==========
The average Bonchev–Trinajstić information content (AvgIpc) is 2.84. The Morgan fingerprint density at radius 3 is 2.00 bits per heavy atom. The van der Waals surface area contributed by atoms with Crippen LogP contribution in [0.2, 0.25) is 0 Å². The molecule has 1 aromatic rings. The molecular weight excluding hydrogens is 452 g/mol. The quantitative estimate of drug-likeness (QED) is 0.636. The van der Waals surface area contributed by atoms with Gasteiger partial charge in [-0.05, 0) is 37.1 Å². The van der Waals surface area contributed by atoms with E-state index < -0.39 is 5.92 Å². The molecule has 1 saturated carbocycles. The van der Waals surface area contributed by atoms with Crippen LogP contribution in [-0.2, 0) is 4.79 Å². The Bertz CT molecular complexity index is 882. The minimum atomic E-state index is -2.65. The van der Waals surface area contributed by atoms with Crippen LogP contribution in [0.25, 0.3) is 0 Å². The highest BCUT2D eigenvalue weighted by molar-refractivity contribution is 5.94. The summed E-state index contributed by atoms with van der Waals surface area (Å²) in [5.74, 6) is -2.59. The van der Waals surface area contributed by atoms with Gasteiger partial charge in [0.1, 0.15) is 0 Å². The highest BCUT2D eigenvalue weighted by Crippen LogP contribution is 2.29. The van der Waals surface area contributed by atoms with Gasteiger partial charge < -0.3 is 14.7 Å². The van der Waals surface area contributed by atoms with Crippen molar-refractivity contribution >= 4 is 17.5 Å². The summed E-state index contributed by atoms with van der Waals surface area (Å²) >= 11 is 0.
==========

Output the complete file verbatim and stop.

The average Bonchev–Trinajstić information content (AvgIpc) is 2.84. The Morgan fingerprint density at radius 3 is 2.00 bits per heavy atom. The van der Waals surface area contributed by atoms with Crippen LogP contribution in [0.2, 0.25) is 0 Å². The molecule has 1 aromatic rings. The molecular weight excluding hydrogens is 452 g/mol. The quantitative estimate of drug-likeness (QED) is 0.636. The van der Waals surface area contributed by atoms with Gasteiger partial charge in [-0.05, 0) is 37.1 Å². The van der Waals surface area contributed by atoms with E-state index < -0.39 is 5.92 Å². The molecule has 1 saturated carbocycles. The van der Waals surface area contributed by atoms with Crippen LogP contribution in [-0.2, 0) is 4.79 Å². The Bertz CT molecular complexity index is 882. The minimum atomic E-state index is -2.65. The van der Waals surface area contributed by atoms with Crippen LogP contribution in [0.25, 0.3) is 0 Å². The highest BCUT2D eigenvalue weighted by molar-refractivity contribution is 5.94. The summed E-state index contributed by atoms with van der Waals surface area (Å²) in [5.74, 6) is -2.59. The van der Waals surface area contributed by atoms with Gasteiger partial charge in [0.1, 0.15) is 0 Å². The highest BCUT2D eigenvalue weighted by Crippen LogP contribution is 2.29. The van der Waals surface area contributed by atoms with Gasteiger partial charge < -0.3 is 14.7 Å². The van der Waals surface area contributed by atoms with Crippen molar-refractivity contribution >= 4 is 17.5 Å². The summed E-state index contributed by atoms with van der Waals surface area (Å²) >= 11 is 0.